SpaceX is scheduled to test launch what it calls the world’s most powerful rocket from Kennedy Space Center tomorrow.
CEO Elon Musk tweeted late last night that the Falcon Heavy is still a go for launch at 1:30 p.m. Eastern.
It will carry a payload of his Tesla Roadster.
Payload will be my midnight cherry Tesla Roadster playing Space Oddity. Destination is Mars orbit. Will be in deep space for a billion years or so if it doesn’t blow up on ascent.
— Elon Musk (@elonmusk) December 2, 2017
The plan is to put the car in orbit around Mars, although Musk says the launch is risky and the Falcon Heavy could “blow up.”
“Every time you fire a rocket engine, there is a probability that something might go wrong,” he said.
In December, Musk Tweeted: “Falcon Heavy to launch next month from Apollo 11 pad at the Cape. Will have double thrust of next largest rocket. Guaranteed to be exciting, one way or another.”
First static fire test of Falcon Heavy complete—one step closer to first test flight! pic.twitter.com/EZF4JOT8e4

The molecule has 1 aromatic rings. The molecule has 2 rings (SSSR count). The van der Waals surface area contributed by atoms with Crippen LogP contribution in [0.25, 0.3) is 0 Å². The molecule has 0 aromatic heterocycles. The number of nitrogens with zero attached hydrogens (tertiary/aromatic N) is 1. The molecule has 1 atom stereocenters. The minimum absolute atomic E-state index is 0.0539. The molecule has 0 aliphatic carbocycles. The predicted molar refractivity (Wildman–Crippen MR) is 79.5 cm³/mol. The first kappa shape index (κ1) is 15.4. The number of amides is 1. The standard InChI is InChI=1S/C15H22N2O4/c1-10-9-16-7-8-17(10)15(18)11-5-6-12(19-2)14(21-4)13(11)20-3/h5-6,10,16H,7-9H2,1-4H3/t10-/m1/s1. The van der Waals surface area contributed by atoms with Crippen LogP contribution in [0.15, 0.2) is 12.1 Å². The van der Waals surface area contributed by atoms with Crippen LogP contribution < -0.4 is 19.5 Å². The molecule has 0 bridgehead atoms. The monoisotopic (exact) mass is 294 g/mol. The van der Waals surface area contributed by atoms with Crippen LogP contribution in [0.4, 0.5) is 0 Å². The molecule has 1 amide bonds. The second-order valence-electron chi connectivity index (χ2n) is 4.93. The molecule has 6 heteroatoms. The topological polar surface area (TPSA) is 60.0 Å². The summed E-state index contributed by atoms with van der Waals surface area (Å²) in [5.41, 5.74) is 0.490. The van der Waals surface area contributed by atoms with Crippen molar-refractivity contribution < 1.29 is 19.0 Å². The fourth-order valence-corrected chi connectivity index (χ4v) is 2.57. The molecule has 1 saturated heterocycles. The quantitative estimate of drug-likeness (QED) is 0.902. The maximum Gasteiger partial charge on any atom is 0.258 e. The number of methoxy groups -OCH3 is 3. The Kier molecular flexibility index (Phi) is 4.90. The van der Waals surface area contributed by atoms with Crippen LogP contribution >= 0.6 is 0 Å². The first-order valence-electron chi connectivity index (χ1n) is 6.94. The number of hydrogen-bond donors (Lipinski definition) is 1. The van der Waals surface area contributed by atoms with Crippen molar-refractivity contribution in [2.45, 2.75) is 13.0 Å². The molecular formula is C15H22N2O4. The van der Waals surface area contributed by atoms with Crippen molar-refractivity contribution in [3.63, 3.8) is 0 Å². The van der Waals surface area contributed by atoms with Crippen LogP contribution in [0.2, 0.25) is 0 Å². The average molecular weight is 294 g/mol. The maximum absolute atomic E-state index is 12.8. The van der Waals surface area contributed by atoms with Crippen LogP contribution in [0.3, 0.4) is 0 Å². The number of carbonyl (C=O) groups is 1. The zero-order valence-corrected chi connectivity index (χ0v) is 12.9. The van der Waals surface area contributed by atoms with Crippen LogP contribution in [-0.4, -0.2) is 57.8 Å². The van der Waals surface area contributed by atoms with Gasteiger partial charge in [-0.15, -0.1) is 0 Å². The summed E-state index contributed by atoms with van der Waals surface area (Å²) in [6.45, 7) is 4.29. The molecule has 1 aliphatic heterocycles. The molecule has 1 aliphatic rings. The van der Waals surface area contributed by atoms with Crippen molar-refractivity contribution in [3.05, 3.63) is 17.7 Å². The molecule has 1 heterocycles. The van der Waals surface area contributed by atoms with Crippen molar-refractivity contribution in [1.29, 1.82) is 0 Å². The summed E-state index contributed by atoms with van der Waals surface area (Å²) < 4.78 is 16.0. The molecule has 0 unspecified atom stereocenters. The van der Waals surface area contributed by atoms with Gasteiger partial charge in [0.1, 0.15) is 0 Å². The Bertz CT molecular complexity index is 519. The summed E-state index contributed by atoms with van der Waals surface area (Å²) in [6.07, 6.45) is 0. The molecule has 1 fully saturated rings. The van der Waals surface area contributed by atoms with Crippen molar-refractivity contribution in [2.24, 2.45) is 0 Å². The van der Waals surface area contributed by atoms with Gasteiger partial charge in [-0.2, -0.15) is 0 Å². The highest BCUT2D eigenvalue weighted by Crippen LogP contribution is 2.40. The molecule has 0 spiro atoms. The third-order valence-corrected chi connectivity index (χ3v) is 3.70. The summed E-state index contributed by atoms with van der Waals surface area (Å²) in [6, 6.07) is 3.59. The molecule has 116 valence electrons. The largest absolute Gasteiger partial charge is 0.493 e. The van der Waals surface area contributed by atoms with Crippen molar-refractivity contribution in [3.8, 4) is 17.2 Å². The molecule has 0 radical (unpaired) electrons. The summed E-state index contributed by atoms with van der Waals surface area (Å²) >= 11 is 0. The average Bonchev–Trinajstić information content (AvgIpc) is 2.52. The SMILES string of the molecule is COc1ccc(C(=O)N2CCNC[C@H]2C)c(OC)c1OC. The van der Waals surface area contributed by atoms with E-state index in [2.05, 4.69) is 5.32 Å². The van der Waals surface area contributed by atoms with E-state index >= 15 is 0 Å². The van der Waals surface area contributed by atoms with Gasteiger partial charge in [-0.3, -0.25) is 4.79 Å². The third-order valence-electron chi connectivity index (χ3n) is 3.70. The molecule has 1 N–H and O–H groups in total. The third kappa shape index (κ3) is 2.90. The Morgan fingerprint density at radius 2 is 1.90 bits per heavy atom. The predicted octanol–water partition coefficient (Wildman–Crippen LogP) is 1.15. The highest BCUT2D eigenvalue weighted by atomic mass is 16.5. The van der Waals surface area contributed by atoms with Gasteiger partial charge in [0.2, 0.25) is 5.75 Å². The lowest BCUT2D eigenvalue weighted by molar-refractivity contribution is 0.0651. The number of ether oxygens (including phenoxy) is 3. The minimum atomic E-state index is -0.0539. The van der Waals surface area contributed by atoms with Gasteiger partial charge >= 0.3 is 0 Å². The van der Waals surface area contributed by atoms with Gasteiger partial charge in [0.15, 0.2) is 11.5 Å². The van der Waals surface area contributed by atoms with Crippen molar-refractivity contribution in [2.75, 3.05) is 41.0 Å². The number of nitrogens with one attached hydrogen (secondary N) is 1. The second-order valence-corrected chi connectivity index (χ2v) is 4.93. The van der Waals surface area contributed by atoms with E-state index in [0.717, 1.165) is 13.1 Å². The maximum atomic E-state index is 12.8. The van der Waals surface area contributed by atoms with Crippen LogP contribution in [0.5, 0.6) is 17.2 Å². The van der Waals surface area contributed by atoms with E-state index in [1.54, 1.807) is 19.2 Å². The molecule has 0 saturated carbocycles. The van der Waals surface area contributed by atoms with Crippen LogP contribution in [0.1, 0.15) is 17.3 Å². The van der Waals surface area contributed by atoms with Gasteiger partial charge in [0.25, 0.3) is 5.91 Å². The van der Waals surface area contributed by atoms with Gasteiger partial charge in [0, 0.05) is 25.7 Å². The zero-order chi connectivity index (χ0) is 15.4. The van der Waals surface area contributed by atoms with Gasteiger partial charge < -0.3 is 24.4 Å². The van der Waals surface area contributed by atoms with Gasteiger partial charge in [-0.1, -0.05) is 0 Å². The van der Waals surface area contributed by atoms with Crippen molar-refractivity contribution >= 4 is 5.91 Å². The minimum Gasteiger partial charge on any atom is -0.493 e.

— SpaceX (@SpaceX) January 24, 2018
The Falcon Heavy has a stunning 27 engines, no other working rocket has ever used so many. “It will only take one of them to blow up and produce a bad outcome,” according to a NASA engineer.
He added that rockets like this are incredibly difficult to test on the ground, so a (potentially explosive) test flight is the only way forward.
Plus the Falcon Heavy is fairly cheap: each flight of the rocket starts at just $90 million.
Musk says if the rocket does explode, he hopes it happens far away from Cape Canaveral. He also says even if the rocket does blow up, it will be a learning experience.
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